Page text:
You don't need a map for that

One of the most misused data structures is the humble map; hashmap, dictionary, hash table, etc. It's a great data structure for quick storage and access of key value pairs. Unfortunately, because of its ease and availability, it becomes pervasive at jobs it has no business doing. The problem grows most visible in dynamically typed languages that make the map a first class citizen (Python, Ruby, Clojure, etc.), but it can creep up in any language.

Clojure GitHub Actions

I recently took over the maintenance of an open source Clojure project. One of the first things I noticed was the lack CI or CD. These are things that aren't required but can save a lot of work, especially for a public project. The CI portion helps make sure that all pull requests pass tests and conform to the project's coding style. The CD portion helps with deploying the project.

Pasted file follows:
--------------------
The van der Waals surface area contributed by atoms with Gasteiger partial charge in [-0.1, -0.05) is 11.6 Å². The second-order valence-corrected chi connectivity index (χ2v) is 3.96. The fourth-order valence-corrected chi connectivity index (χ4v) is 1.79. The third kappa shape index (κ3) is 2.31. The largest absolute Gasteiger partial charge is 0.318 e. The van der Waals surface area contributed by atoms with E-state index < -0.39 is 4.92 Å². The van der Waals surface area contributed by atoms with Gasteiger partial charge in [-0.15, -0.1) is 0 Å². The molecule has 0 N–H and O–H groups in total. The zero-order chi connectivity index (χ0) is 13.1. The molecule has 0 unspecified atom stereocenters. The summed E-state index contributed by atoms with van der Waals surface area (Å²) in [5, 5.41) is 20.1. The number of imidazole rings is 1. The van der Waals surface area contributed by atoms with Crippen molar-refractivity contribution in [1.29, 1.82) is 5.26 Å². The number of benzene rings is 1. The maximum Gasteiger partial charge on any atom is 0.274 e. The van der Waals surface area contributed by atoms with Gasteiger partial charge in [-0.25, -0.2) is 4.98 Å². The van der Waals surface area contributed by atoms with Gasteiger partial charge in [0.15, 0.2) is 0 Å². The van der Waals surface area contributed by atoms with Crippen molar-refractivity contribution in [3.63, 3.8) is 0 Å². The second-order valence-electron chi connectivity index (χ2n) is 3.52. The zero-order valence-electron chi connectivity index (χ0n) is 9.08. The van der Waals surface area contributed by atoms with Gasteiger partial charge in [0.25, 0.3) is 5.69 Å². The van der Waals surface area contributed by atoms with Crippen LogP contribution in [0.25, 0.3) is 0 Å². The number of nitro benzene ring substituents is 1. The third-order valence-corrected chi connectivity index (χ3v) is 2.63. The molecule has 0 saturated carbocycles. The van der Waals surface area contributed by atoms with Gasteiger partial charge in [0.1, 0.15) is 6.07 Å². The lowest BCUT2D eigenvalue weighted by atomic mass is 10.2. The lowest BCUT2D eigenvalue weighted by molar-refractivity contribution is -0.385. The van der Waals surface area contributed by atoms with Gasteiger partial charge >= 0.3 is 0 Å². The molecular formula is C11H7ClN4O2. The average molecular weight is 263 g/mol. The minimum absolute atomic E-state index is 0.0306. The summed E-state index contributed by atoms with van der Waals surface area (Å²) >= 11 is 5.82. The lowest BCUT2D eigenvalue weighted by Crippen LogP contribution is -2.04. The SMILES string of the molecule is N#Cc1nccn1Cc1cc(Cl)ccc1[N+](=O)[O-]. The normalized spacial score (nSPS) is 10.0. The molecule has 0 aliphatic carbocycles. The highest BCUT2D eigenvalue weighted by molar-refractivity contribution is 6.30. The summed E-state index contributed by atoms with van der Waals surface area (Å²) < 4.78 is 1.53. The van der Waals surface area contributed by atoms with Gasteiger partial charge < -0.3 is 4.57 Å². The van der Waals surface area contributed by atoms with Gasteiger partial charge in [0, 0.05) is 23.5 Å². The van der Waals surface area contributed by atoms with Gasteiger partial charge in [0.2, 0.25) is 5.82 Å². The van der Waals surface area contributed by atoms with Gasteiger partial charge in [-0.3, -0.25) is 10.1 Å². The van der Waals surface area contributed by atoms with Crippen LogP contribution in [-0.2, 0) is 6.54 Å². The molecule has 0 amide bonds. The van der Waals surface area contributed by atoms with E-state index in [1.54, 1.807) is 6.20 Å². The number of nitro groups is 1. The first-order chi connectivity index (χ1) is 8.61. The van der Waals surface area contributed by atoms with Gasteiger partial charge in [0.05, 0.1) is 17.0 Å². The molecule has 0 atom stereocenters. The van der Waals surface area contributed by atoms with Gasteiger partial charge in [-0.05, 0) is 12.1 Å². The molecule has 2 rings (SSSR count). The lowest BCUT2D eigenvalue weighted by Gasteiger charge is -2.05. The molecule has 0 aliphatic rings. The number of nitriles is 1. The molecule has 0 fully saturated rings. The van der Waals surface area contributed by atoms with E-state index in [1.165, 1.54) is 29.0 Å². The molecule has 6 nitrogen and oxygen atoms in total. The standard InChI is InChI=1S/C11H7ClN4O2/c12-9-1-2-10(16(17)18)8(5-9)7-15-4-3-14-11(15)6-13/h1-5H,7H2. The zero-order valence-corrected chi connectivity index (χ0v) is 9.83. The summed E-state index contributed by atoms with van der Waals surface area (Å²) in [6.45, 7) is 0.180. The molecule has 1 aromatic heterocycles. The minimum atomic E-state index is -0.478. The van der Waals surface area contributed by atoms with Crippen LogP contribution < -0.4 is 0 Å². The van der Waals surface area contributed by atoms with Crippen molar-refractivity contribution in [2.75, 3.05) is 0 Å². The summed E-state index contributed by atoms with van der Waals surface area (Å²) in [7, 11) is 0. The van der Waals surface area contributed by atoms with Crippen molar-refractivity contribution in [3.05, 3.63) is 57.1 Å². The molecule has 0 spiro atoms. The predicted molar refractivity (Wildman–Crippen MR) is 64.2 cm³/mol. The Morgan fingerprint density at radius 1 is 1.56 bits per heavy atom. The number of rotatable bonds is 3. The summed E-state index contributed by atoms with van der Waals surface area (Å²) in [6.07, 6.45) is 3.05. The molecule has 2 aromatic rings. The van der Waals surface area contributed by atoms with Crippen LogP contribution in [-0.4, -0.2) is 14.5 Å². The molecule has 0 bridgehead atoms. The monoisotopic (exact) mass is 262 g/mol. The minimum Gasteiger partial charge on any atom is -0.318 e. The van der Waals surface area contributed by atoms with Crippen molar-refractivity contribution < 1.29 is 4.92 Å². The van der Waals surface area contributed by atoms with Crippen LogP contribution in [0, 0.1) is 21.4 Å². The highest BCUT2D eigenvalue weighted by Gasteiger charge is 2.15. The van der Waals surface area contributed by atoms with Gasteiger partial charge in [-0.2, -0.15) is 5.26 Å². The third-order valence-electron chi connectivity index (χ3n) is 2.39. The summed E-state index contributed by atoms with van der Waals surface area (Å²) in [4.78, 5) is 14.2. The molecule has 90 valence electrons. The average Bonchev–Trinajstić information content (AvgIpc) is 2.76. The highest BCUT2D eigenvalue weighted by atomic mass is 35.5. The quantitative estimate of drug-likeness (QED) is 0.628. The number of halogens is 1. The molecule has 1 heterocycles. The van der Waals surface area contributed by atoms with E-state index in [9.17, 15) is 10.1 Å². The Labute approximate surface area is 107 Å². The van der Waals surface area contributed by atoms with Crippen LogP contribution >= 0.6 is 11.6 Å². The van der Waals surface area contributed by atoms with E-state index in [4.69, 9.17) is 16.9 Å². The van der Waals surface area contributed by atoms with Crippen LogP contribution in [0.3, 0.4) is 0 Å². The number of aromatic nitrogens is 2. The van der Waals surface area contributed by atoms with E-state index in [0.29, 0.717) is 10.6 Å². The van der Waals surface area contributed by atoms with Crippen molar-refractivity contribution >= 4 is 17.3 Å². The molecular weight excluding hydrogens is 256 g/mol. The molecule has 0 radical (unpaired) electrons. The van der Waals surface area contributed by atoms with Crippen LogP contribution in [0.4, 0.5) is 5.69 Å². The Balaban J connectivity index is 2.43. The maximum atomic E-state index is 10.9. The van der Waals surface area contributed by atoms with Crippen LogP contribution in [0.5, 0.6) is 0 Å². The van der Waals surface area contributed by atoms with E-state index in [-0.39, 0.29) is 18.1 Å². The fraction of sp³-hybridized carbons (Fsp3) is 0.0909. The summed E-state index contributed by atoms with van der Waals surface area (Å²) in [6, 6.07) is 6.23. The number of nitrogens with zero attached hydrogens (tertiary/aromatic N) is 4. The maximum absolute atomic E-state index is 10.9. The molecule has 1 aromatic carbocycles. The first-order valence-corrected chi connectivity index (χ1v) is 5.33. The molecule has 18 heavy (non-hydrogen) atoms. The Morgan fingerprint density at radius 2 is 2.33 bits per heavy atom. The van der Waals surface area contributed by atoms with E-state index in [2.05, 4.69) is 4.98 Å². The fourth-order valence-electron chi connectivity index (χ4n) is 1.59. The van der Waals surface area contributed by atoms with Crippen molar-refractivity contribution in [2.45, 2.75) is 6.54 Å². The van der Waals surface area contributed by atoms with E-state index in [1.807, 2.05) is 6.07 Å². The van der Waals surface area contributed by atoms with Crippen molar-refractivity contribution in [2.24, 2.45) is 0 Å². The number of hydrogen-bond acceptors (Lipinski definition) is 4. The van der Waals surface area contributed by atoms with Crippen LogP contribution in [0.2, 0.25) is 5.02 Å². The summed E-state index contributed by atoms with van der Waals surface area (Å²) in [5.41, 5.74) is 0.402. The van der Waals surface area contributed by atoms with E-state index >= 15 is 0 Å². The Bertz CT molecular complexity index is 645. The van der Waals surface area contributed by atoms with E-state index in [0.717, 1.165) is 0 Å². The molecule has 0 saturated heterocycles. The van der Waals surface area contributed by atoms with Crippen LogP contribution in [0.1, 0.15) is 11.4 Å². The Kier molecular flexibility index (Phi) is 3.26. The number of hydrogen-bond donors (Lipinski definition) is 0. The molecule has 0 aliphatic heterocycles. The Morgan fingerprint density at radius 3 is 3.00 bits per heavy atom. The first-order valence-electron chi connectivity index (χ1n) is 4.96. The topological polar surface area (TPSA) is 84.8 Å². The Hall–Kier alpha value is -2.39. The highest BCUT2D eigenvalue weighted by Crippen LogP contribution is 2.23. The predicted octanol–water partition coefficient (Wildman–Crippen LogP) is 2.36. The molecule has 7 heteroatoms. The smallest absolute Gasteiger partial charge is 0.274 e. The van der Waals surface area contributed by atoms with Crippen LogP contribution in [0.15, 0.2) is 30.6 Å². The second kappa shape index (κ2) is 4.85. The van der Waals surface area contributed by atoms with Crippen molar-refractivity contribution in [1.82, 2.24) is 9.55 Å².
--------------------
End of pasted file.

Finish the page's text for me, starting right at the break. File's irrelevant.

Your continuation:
Distrobox in practice

Distrobox is the single piece of software that completely changed the way I work. If you’ve hear of or used Vagrant and thought it was a great idea but implemented in a really heavy handed manner, then Distrobox is exactly what you’ve been looking for. Within a month Distrobox became my primary dev environment and that hasn’t changed for over a year. In this post I hope to share how I use Distrobox and give you some tips for making the experience even better.

When DRY goes wrong

DRY has become a mantra throughout the industry. Any time repetitive code shows up, DRY gets applied as a cure all. If you even start to question DRYing up a piece of code, you are viewed as a heretic to the entire industry. Ok, maybe it’s not that bad, but many times DRY gets applied without much thought. This careless application of DRY leads to brittle code, making even simple changes scary because they could have a huge ripple effect.

Picking a Linux Distro

I recently started a new job that gave me the chance to run whatever Linux distribution would make me the most productive. In the face of complete freedom, I decided to re-evaluate my daily driver and see if there was a distribution that would give me the most up-to-date software while maintaining a stable system. The results of my search surprised even me. Background I have ran Ubuntu on my home lab server for over a decade, and used it a daily driver from 2009 to 2014.